This week has been difficult for the black community, we’ve seen another murder from police brutality in the US and thanks to social media that murder has gone viral, and is now stuck in many of our minds on a loop.
Without a doubt, lockdown has been difficult for all communities but we have seen stats that Covid19 has a disproportionate impact on BAME groups. Over the last 9 weeks whilst on lockdown we have seen a number of deaths in the US and UK that have been race-related, and these are cases that have been brought to light because they went viral on the internet, imagine all the cases that go unseen because there was no camera present.
I talk about race-relations a lot but normally on a corporate level and specifically about marketing and advertising, so this is both a personal and slightly uncomfortable post for me to write on my professional platform. In the last few days, we’ve seen many influencers (both black and non-black) use their platforms to highlight these injustices and call to arms for support. We’ve also seen a lot of brands who profit off of black consumers and the use of black culture, fall silent and decide not to use their platforms to support. There have been others who have taken to their social media or reached out to influencers for guidance on how to support and there are those who have just gone full steam ahead and created posts of “support” that have completely missed the mark.
There is no right way to help what is going on right now, but ensuring you are educated on the subject and working with informed intention is imperative. There are endless resources online to help you do just that without having to rely on a black person to educate you. The community is grieving right now and a lot of us are exhausted and I urge you to be mindful of this.
How to support:
- Properly educate yourself on what is happening right now, this is not a black people problem, it’s a people problem. It’s not just a US issue, it’s a global issue.
- Remember you can support the black struggle without sharing graphic videos showing the murder of black people. These videos initially get shared to enable the world to see and believe what’s going on, the virality of these videos are predominantly the reason why a lot of these cases are brought to some form of justice. But as of now, we’ve seen the video, we don’t need to relive it. This article from Gal-dem may help.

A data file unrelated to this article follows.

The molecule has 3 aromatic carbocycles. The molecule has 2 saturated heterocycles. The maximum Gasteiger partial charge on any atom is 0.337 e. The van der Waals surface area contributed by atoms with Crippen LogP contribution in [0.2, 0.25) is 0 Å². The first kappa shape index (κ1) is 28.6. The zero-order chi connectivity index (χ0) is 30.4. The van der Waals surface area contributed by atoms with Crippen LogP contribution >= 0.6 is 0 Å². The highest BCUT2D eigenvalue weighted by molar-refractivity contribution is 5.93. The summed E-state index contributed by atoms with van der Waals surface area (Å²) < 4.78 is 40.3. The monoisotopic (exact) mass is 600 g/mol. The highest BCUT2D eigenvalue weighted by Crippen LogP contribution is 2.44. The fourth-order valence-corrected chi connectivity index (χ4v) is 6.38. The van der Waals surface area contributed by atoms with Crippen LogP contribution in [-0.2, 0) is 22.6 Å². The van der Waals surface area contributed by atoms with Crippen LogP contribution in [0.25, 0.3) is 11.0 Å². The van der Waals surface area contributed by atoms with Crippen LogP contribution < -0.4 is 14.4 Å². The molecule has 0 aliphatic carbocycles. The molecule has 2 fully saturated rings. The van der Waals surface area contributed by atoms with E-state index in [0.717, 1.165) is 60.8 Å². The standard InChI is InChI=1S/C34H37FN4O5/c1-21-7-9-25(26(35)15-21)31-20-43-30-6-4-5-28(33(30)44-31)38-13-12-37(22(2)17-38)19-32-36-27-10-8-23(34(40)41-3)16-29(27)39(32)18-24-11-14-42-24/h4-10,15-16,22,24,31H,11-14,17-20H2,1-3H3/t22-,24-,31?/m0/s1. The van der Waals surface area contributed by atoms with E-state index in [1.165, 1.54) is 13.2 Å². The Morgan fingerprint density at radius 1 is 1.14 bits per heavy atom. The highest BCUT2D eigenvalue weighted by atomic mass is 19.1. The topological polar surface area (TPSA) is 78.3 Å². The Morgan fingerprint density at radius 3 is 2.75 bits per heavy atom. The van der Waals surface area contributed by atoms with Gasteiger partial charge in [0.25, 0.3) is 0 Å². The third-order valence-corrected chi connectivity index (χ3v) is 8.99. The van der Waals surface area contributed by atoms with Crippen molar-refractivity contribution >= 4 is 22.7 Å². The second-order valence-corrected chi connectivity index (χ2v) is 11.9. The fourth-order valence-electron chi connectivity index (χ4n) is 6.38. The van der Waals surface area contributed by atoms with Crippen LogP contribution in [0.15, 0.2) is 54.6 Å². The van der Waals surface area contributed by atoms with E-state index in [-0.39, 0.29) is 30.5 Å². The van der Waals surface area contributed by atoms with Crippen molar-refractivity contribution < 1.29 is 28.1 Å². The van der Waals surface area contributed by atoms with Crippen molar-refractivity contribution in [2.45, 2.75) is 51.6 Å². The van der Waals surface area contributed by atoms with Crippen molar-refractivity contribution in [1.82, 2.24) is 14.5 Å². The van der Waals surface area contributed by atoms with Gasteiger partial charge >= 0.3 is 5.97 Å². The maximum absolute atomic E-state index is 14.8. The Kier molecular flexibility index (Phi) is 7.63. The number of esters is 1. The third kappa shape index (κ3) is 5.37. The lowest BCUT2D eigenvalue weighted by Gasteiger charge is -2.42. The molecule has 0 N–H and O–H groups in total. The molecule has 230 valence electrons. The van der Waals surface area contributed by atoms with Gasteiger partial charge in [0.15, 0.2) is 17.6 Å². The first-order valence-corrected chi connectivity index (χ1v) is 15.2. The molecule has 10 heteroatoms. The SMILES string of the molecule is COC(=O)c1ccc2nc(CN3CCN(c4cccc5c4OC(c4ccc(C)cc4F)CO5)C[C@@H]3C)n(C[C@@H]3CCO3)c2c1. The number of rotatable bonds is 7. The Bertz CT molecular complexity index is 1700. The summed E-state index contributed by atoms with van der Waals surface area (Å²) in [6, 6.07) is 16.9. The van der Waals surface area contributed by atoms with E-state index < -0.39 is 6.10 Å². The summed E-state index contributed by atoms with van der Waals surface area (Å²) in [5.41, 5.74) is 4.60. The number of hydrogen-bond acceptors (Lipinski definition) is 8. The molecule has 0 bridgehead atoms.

- If you are a business that has profited from black culture, ensure you hire black people (all businesses should but I want to really highlight those who have no black staff but make a large percentage of their profits from black people).
- If you believe #blacklivesmatter and want to support, hire someone from the community to lead this task within your organisation, don’t just rely on your marketing team.
- Check-in with your black friends, colleagues and clients right now, it’s been an overwhelming week and a lot of people have been heavily affected. Put work aside and take a minute to think if now is the appropriate time to ask for that post/piece of work/to pick their brain. Mindfulness is key right now.
- The word racist is strong, you may not be a racist but some of your comments and actions may not be entirely ANTI-racist. Here is a fantastic list of resources compiled by Sarah Sophie Flicker & Alyssa Klein that can help with your anti-racist education.
- Donate to a cause and spread the word:
Minnesota Freedom Fund, Reclaim the Block, Black Visions Collective, Black Lives Matter
In the words of Angela Davis “in a racist society, it is not enough to be non–racist, we must be antiracist.”
Education is our route to change.